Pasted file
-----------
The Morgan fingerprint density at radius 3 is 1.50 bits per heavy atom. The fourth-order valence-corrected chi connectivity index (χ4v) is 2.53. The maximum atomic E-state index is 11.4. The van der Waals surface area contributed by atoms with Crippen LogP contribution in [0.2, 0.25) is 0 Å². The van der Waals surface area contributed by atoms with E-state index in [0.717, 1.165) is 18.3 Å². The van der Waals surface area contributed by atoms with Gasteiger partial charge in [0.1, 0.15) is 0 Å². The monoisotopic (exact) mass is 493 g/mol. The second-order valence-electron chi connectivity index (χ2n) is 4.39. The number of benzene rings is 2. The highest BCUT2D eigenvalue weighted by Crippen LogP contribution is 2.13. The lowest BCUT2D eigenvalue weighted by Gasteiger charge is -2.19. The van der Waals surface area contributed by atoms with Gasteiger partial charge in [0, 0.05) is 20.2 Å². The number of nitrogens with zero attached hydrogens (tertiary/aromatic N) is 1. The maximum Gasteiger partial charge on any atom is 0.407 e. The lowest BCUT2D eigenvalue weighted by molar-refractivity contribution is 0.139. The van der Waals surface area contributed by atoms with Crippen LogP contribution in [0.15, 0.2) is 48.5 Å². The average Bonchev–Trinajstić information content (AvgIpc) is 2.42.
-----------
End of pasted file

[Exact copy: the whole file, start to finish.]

The Morgan fingerprint density at radius 3 is 1.50 bits per heavy atom. The fourth-order valence-corrected chi connectivity index (χ4v) is 2.53. The maximum atomic E-state index is 11.4. The van der Waals surface area contributed by atoms with Crippen LogP contribution in [0.2, 0.25) is 0 Å². The van der Waals surface area contributed by atoms with E-state index in [0.717, 1.165) is 18.3 Å². The van der Waals surface area contributed by atoms with Gasteiger partial charge in [0.1, 0.15) is 0 Å². The monoisotopic (exact) mass is 493 g/mol. The second-order valence-electron chi connectivity index (χ2n) is 4.39. The number of benzene rings is 2. The highest BCUT2D eigenvalue weighted by Crippen LogP contribution is 2.13. The lowest BCUT2D eigenvalue weighted by Gasteiger charge is -2.19. The van der Waals surface area contributed by atoms with Gasteiger partial charge in [0, 0.05) is 20.2 Å². The number of nitrogens with zero attached hydrogens (tertiary/aromatic N) is 1. The maximum Gasteiger partial charge on any atom is 0.407 e. The lowest BCUT2D eigenvalue weighted by molar-refractivity contribution is 0.139. The van der Waals surface area contributed by atoms with Crippen LogP contribution in [0.15, 0.2) is 48.5 Å². The average Bonchev–Trinajstić information content (AvgIpc) is 2.42.